Bladder cancer is staged on the basis of the presence or absence of invasion and is graded (I to IV) on the basis of the degree of differentiation of the cell, with grade I being the best differentiated and slowest growing. Both the stage and the grade of the tumor are considered when planning treatment.
The cause of bladder cancer is not well understood; however, cigarette smoking and occupational exposure to aromatic amines (textile dyes, rubber, hair dyes, and paint pigment) are established risk factors. These cancer-causing chemicals enter the bloodstream, are filtered through the kidneys, become concentrated in the urine, and then damage the endothelial cells that line the inside of the bladder. Other associated factors include chronic bladder irritation and infection, vesical calculi, and exposure to cyclophosphamide (Cytoxan). Moderate to high amounts of caffeine could also possibly increase risk.
Although bladder cancer is generally considered to come from somatic (rather than germ line) mutations in bladder cells, mutations in several genes (e.g., HRAS, KRAS, RB1, and FGFR3) have been associated with susceptibility to bladder carcinogenesis.
Gender, ethnic/racial, and life span considerations
Bladder cancer occurs most frequently in persons over age 50, with more than half of the cases occurring in individuals over age 72. It is rare in persons under age 40. Bladder cancer is more common in men (1 in 30) than in women (1 in 90). Incidence is highest among European American men, with a rate twice that of African American men and four times that of European American women. Asians have the lowest incidence of bladder cancer. Younger men have reported less impotency following radical cystectomy than have older men. Persons living in urban areas are at higher risk for bladder cancer than persons living in rural areas.
Global health considerations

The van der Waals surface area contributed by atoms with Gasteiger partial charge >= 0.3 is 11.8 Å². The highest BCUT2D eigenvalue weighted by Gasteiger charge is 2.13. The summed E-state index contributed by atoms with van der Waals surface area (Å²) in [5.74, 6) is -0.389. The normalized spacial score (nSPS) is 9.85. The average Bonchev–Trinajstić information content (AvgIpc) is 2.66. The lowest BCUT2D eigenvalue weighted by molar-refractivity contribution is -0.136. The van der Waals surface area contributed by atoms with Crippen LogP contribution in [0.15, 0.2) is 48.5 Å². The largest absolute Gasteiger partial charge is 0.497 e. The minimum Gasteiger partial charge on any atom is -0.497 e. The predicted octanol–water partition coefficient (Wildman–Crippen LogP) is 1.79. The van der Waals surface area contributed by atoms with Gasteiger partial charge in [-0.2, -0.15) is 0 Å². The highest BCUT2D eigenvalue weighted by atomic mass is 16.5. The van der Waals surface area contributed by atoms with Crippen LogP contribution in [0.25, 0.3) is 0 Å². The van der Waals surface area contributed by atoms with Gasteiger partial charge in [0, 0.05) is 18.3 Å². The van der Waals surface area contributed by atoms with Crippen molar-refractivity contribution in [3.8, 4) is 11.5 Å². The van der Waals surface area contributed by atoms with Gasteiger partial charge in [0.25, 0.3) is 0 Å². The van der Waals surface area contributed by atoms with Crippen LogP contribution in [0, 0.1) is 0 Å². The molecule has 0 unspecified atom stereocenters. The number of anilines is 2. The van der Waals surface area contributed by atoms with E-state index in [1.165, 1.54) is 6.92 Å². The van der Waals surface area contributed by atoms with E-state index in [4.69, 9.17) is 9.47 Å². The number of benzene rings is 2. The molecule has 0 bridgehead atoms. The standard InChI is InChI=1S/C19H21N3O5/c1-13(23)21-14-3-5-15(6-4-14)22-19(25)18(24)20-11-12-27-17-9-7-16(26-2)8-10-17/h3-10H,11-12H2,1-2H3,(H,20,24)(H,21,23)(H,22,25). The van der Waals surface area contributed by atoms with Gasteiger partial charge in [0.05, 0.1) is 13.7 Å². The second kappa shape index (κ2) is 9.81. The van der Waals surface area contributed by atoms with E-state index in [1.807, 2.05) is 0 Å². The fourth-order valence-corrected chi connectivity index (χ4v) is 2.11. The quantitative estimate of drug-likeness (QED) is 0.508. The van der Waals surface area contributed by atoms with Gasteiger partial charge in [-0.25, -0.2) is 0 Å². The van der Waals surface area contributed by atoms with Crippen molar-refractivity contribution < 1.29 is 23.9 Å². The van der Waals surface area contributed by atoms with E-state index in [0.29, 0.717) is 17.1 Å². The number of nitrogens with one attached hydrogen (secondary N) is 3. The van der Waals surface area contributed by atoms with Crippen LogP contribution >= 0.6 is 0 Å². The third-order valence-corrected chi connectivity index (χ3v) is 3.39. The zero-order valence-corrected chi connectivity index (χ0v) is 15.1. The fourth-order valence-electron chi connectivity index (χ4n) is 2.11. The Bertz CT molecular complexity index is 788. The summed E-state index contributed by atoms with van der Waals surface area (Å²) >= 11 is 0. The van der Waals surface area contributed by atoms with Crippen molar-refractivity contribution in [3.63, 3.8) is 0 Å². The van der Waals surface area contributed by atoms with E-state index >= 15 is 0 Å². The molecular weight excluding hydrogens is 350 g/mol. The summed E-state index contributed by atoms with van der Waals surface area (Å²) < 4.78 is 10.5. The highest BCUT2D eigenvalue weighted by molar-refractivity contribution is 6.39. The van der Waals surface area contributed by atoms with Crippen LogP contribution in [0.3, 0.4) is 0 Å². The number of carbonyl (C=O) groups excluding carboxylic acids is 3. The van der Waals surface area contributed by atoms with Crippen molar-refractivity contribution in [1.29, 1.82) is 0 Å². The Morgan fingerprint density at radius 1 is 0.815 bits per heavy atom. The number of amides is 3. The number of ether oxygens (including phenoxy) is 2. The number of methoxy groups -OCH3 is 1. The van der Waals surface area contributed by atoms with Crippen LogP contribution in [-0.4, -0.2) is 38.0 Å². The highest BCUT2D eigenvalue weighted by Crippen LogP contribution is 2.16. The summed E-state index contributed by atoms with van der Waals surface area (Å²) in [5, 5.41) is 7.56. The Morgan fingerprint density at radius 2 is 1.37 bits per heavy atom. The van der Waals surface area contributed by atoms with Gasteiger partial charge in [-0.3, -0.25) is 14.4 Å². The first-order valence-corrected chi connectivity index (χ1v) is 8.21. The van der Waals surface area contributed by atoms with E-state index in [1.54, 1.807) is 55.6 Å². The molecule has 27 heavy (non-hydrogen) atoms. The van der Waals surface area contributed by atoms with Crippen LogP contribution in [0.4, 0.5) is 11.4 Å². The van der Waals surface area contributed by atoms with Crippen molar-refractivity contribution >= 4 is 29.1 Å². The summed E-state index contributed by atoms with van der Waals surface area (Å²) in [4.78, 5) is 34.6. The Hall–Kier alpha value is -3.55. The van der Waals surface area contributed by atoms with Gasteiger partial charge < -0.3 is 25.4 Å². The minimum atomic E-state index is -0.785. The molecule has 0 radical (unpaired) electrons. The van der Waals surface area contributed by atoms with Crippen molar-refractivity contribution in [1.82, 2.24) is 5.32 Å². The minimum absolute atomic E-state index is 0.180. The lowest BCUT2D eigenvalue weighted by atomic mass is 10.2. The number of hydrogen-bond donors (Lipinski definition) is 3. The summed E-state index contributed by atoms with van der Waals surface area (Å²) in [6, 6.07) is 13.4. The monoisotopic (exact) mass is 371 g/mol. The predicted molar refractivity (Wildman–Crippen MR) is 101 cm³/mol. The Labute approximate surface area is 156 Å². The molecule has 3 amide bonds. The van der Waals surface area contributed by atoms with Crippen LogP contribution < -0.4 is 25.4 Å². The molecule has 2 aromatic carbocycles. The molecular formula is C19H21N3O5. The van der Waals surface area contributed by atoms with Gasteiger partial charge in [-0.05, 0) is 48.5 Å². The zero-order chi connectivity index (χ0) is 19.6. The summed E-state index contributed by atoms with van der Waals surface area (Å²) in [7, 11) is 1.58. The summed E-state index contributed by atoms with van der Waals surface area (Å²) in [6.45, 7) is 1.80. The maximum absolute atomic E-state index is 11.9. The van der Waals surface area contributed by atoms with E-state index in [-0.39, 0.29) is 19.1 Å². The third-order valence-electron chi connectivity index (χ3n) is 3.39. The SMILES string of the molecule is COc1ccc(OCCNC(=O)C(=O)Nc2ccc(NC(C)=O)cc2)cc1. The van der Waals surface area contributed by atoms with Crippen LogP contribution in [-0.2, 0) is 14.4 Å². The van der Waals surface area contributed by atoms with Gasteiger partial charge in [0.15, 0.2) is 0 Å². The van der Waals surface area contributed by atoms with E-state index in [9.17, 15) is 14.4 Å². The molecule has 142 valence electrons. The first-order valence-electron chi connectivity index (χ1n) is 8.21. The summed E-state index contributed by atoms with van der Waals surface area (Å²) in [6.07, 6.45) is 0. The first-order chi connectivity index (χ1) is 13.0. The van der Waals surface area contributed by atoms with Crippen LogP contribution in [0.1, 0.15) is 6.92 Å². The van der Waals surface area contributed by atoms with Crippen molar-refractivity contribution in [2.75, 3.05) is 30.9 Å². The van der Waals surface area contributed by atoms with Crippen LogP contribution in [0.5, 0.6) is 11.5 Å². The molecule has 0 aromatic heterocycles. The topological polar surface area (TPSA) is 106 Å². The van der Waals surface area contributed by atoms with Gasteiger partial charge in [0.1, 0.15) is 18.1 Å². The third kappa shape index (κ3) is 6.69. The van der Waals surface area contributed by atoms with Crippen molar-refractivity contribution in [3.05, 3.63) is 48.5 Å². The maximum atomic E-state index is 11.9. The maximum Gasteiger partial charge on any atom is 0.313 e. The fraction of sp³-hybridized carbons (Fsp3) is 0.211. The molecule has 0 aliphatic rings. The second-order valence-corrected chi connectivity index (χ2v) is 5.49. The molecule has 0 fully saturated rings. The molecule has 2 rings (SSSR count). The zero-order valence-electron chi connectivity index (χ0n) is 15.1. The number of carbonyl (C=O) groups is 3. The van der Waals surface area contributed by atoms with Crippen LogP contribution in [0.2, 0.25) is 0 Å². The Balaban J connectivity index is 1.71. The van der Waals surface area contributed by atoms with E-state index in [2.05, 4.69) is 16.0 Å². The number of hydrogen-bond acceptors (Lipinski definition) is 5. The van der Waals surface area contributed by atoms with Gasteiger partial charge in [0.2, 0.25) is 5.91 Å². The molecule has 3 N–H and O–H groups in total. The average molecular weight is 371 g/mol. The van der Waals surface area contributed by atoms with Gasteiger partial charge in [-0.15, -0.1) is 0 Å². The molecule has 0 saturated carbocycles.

The global incidence is 8 per 100,000 males and 2.7 per 100,000 females. Developed countries have an incidence of bladder cancer from 6 to 10 times higher than developing countries. In North and South America, Europe, and Asia, transitional cell carcinoma is the most common type of bladder cancer.
Gross, painless, intermittent hematuria is the most frequently reported symptom. Occult blood may be discovered during a routine urinalysis. Dysuria and urinary frequency are also reported. Burning and pain with urination are present only if there is infection. The patient may not seek medical attention until urinary hesitance, decrease in caliber of the stream, and flank pain occur. Other symptoms may include suprapubic pain after voiding, bladder irritability, dribbling, and nocturia.
The physical examination is usually normal. A bladder tumor becomes palpable only after extensive invasion into surrounding structures.
After a diagnosis of cancer, treatment with radical cystectomy and creation of a urinary diversion system can threaten the sexual functioning of both men and women. The procedure can cause impotence in men and psychological problems similar to those that accompany a hysterectomy and oophorectomy in women. In addition, a portion of the vagina may be removed, thus affecting intercourse. The psychological impact of a stoma and external urinary drainage system can cause changes in body image and libido.
General: Urinalysis generally reveals gross hematuria and occasionally pyuria.
|Test||Normal Result||Abnormality With Condition||Explanation|
|Cystoscopy/biopsy||Normal view of bladder, free of growths||Suspicious growths are seen; a small piece is removed and biopsied||Biopsy confirms the malignancy|
|Serum carcinoembryonic antigen (CEA) level||< 2.5 ng/dL in nonsmokers; < 5 ng/mL in smokers||Approximately 50% of patients with late-stage bladder cancer have moderately elevated CEA levels||Useful in monitoring response to treatment and extent of disease|
|Urine cytology||Normal type and amount of squamous and epithelial cells of urinary tract||Abnormal cells are seen under the microscope (tumor and pretumor cells)||Evidence of urinary tract neoplasm|
Other Tests: Urine culture, urinalysis with microscopy, intravenous pyelogram, ultrasonography, pelvic computed tomography scan, magnetic resonance imaging, bone scan, complete blood count, liver and kidney function tests, alkaline phosphatase (bony fraction)
Primary nursing diagnosis
DiagnosisRisk for altered urinary elimination related to the obstruction of urinary flow